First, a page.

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Are Americans ready to ditch Covid restrictions? It's complicated

People want to get back to normal but worry about the consequences of doing so, a new survey from the Kaiser Family Foundation finds.
Americans remain torn over mask use.AGF / Universal Images Group via Getty Images

Americans don't want to continue with masks and social distancing, but are largely fearful of what relaxing Covid-19 mitigation measures could mean for the near future, according to a survey from the Kaiser Family Foundation published Tuesday.

The survey of 1,502 U.S. adults was conducted Feb. 9-21. as a growing number of states and municipalities were announcing plans to lift Covid restrictions.

Full coverage of the Covid-19 pandemic

It was conducted before the Centers for Disease Control and Prevention said that it was easing guidelines for mask mandates, however. That announcement, from Friday, means that 70 percent of Americans may now go without masks in indoor public settings.

The new survey findings illustrate the nation's desire to get back to normal, balanced with the ongoing worries of the virus’s potential impact on vulnerable populations, including the elderly and people with compromised immune systems.

Of those surveyed, 61 percent agreed that lifting restrictions may endanger those most at risk for complications from the illness, and nearly half said they were concerned more deaths would follow.

But 65 percent said they worried that continued mask use and restrictions on group gatherings would have a harmful impact on the mental health of children and teenagers. And 63 percent were concerned about the impact of mitigation measures on businesses.

"Much of the public is sensibly both anxious and eager about returning to normal," Drew Altman, president and CEO of the Kaiser Family Foundation, said in a statement.

The root cause of the public's anxiety surrounding mitigation measures differed along party lines, the survey found.

Among Democrats, 82 percent worried that easing up too soon would be a detriment to the most vulnerable populations, lead to an increase in deaths and overwhelm hospital capacity. Less than a third of Republicans agreed that was a source of worry.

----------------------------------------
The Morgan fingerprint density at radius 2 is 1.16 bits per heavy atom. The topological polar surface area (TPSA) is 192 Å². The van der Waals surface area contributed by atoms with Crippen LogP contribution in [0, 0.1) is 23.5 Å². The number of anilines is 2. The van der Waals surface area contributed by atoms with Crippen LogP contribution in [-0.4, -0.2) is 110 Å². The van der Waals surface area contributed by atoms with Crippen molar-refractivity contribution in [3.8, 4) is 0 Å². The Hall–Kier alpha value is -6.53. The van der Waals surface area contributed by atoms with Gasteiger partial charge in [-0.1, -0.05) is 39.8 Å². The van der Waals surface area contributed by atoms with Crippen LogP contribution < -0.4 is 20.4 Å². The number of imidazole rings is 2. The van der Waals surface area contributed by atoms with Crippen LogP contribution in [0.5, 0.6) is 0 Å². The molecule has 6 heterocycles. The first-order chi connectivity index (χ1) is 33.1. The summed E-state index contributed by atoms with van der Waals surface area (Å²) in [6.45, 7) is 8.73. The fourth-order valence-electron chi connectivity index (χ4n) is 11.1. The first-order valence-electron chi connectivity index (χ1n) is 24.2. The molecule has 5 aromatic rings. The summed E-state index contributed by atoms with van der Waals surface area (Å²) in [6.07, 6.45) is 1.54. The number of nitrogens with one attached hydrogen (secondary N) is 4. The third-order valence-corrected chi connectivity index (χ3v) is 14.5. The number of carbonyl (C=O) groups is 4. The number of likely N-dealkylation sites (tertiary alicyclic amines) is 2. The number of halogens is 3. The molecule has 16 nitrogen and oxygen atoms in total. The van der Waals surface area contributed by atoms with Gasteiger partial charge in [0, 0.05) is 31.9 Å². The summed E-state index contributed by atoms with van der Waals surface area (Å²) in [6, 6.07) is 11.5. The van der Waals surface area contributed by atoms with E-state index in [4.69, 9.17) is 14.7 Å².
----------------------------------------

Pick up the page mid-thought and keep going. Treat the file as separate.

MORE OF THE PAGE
Nearly three-quarters of Republicans, compared to 56 percent of Democrats, said they were more concerned that continued restrictions would negatively impact youth. Those percentages remained roughly the same when it came to fears that mitigations were harming businesses.

Potential impact on children

Covid cases in children continue to decline nationwide, but remain relatively high, the American Academy of Pediatrics reported Monday.

Last week, 126,774 new pediatric Covid cases were reported. That's down substantially from a peak of more than 1.1 million during a single week in January.

As cases nationwide continue to fall, many school districts are lifting mask requirements for students and staff. The mandate in New York state schools is set to expire Wednesday.

But families largely disagree on how schools should move forward.

The Kaiser survey showed that 43 percent of parents said schools should continue to require masks, while 46 percent said schools shouldn't have any mask requirements at all.

The public remains divided on the issue of whether schools should require Covid vaccines for students and staff.

Just over half of parents in the survey said they were against such rules, while 46 percent said they were in favor of vaccine requirements in schools.

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